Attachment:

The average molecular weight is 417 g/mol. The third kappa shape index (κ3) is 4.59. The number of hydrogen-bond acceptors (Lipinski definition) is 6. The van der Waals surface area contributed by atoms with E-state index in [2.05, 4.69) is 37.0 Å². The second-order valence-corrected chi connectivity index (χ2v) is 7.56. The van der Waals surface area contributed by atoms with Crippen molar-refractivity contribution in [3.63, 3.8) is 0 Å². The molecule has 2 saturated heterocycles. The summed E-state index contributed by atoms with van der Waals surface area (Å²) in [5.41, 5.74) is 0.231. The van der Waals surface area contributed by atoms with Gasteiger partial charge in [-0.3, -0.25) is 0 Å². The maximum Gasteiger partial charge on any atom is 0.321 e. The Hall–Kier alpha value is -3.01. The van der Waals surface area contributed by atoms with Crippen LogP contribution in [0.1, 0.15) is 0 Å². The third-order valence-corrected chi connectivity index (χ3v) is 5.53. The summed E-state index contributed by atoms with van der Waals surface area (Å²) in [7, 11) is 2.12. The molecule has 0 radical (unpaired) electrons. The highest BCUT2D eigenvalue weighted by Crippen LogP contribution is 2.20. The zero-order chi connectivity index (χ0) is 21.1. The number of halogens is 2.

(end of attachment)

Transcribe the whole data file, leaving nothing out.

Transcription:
The average molecular weight is 417 g/mol. The third kappa shape index (κ3) is 4.59. The number of hydrogen-bond acceptors (Lipinski definition) is 6. The van der Waals surface area contributed by atoms with E-state index in [2.05, 4.69) is 37.0 Å². The second-order valence-corrected chi connectivity index (χ2v) is 7.56. The van der Waals surface area contributed by atoms with Crippen molar-refractivity contribution in [3.63, 3.8) is 0 Å². The molecule has 2 saturated heterocycles. The summed E-state index contributed by atoms with van der Waals surface area (Å²) in [5.41, 5.74) is 0.231. The van der Waals surface area contributed by atoms with Gasteiger partial charge in [-0.3, -0.25) is 0 Å². The maximum Gasteiger partial charge on any atom is 0.321 e. The Hall–Kier alpha value is -3.01. The van der Waals surface area contributed by atoms with Crippen LogP contribution in [0.1, 0.15) is 0 Å². The third-order valence-corrected chi connectivity index (χ3v) is 5.53. The summed E-state index contributed by atoms with van der Waals surface area (Å²) in [7, 11) is 2.12. The molecule has 0 radical (unpaired) electrons. The highest BCUT2D eigenvalue weighted by Crippen LogP contribution is 2.20. The zero-order chi connectivity index (χ0) is 21.1. The number of halogens is 2.